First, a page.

Nice in theory, but only the money going to purchase IPO's does this. The rest is just shuffled around between investors and making a little money for the brokers. None of it gets back to the companies that produce things. There has a net decrease over the last decade or so in investment in productive enterprises (though, of course, there are exceptions). More shares have been bought back than new shares issued. Most of it is used for one company to take over another, and this does not, in itself, create new productive capacity. It may permit layoffs of redundant people and increase one measure of productivity. Unfortunately, these layed off people cannot create effective demand for products or services, so that on a global or even national basis, this is not a real productivity increase. Most real investment capital comes from internal corporate financing or the issuance of debt (not equity) instruments.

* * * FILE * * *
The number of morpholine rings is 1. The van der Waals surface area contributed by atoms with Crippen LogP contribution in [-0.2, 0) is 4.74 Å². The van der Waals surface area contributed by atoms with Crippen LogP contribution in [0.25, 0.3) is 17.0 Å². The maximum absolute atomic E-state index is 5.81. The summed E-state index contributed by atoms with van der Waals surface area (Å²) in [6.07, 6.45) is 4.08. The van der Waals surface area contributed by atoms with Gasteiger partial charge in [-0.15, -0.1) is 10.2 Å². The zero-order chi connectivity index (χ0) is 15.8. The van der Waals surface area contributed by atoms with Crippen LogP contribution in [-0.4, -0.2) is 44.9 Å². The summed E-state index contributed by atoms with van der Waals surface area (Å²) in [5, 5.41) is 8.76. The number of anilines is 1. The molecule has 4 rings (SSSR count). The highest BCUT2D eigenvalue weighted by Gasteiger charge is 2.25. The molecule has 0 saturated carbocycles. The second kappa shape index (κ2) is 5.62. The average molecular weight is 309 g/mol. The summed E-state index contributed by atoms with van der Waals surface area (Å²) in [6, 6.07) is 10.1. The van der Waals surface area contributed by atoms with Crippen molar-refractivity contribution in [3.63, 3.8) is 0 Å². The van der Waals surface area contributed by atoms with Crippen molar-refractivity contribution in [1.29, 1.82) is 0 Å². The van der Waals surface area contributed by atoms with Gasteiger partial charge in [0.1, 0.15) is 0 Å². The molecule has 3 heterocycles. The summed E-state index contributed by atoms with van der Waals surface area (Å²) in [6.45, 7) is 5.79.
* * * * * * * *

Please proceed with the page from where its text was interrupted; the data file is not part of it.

<And production is what lets us consume things.>

I certainly agree with this, but it is not closely related to the trading volume of stock markets, for example.
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<< <Money going into the stock market is not the same as money going into a
mattress. It's used to produce things.>Nice in theory, but only the
money going to purchase IPO's does this. The rest is just shuffled
around between investors and making a little money for the brokers. None
of it gets back to the companies that produce things. >>